Falling oil prices negatively impacted U.S. oil production in 2015 and 2016. Between the spring of 2015 and fall of 2016, U.S. oil production dropped by about a million barrels per day (BPD). But production came roaring back in 2017. By December production had reached nearly 9.8 million BPD, topping the 9.6 million BPD mark set in April 2015. December’s oil production marked the highest monthly oil production since 1971.
Oil Prices Begin to Recover
Oil prices bounced back as well. After spending most of 2017 below $50/bbl, in August West Texas Intermediate (WTI) finally moved from the mid-$40s into the upper $50s. In November, the price of WTI tested the $60 mark. A rally in the energy sector accompanied the price increase, with many major oil and gas companies reaching 52-week highs in December.
Warnings about Future Oil Supplies
During the year, multiple agencies warned about the lack of investment in the energy sector. The International Energy Agency (IEA) warned that energy companies had approved the lowest number of new drilling projects in more than 70 years.
Neil Atkinson, head of the IEA’s Oil Markets and Industry Division warned: “There are still not enough signs of investment beginning to return, and that raises the risk of tightening of the market in the next five years and a risk to the stability of oil prices. There is at least a possibility of going back to the situation we had ten years ago where oil prices were very, very high at a time when demand was growing.”
Meanwhile, the IEA also reported in April that global oil discoveries in 2016 fell to a record low.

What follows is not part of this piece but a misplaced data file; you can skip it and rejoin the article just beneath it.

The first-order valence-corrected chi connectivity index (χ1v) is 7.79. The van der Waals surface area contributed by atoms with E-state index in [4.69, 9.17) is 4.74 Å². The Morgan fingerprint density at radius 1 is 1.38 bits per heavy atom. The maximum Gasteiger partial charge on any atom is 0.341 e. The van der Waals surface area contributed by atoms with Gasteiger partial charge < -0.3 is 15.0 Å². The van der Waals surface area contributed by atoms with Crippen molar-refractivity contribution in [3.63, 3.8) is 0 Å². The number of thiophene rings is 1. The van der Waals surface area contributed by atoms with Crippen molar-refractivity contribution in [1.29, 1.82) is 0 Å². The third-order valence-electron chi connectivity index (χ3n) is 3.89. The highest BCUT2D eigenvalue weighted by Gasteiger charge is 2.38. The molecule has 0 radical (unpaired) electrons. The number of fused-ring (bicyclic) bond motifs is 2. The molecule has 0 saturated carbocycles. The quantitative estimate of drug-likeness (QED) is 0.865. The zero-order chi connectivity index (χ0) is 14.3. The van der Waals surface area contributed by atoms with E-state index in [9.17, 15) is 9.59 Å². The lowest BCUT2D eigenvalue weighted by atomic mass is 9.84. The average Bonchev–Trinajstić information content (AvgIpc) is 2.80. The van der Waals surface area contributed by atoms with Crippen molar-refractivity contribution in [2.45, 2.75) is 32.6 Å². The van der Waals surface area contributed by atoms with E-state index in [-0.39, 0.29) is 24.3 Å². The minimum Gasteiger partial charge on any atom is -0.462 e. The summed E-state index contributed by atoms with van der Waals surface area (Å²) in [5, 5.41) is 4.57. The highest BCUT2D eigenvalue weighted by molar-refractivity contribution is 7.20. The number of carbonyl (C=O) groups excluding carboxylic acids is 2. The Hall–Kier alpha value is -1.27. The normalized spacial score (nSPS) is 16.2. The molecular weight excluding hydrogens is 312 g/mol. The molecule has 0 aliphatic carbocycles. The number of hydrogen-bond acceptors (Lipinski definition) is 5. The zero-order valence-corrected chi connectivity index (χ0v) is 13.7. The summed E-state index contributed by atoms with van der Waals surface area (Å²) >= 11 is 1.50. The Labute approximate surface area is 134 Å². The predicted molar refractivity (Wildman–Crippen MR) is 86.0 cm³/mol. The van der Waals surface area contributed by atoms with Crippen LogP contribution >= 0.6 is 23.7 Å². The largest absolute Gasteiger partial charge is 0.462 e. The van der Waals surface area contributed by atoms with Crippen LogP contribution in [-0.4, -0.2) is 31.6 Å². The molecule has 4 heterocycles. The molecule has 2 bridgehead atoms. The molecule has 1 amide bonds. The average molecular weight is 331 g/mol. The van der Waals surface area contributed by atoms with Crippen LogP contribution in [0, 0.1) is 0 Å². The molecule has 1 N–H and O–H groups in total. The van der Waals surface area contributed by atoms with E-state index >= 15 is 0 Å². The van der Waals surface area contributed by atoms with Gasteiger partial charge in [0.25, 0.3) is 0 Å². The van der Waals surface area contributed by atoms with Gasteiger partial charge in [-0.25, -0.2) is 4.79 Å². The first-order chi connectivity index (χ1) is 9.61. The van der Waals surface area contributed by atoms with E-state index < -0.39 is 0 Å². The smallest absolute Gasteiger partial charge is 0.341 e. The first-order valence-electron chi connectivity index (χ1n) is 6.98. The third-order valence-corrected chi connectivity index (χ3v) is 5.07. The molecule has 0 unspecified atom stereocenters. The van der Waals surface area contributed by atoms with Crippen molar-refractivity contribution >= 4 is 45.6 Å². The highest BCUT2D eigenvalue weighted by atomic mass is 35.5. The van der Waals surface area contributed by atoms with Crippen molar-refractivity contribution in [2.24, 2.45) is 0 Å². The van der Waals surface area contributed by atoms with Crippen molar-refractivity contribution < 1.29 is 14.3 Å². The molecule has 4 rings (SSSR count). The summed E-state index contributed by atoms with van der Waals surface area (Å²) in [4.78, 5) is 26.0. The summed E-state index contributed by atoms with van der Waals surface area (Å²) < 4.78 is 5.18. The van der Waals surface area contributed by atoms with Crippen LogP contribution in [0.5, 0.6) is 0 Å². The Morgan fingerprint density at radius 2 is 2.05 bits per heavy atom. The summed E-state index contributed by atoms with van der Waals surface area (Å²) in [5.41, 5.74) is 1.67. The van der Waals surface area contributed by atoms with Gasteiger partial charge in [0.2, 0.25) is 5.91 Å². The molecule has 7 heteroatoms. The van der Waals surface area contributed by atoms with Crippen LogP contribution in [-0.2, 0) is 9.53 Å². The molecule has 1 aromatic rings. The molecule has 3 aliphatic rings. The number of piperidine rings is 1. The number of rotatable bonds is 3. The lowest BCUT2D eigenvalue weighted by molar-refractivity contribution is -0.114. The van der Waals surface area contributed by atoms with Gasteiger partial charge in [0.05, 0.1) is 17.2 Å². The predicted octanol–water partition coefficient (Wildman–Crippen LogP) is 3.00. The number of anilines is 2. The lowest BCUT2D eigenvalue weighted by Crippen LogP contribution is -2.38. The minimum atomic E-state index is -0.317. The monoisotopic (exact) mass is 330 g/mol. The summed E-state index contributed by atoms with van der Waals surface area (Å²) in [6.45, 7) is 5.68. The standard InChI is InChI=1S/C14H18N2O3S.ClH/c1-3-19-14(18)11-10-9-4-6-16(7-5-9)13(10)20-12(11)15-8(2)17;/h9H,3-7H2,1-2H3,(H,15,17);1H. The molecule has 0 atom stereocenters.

Tax Reform Boosts the Energy Sector
Perhaps the most significant energy story of the year happened in December. Congress passed a massive tax overhaul, which the President has now signed. The new law will drop the corporate tax rate to 21% from the current 35%.
Energy companies stand to benefit the most. In addition to the drop in the tax rate, the law was changed to allow deduction of capital expenditures in the year they are incurred. This change will further lower the tax burden for the energy sector while encouraging more capital spending. Higher earnings across the energy sector should ensue.
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One thought on “The Top 10 Energy Stories Of 2017”
Some argue that the Tax Cuts Act will not benefit the Energy Sector evenly.
The bill is better for some fossil fuel companies than others, though, as the corporate cuts won’t apply to companies operating at a loss. Some coal companies, such as bankrupt Peabody Energy Corp., won’t reap the benefits of the lower rate…
While the final tax bill left the Investment Tax Credit and the Production Tax Credit in place, the Base Erosion Anti-Abuse Tax (BEAT) provision made it through the final version. An amendment keeps 80 percent of the value of both the ITC and the PTC.
Clean energy organizations and investors are now crunching the numbers to assess just how much the loss of 20 percent will impact tax equity investment. Tax lawyers seem optimistic that the market will bounce back…
According to Keith Martin at Norton Rose Fulbright, the change in the corporate tax rate, from 35 to 21 percent, may also impact tax equity investment as it lowers the value of depreciation for tax credits (26 cents at the 35 percent rate). A shift in utilities’ prepaid power contracts, which have offered up a good deal of funding to some renewables developers, could hurt another financing mechanism.
But the “100 percent expensing rule,” a boon to utilities, could benefit renewables developers as well.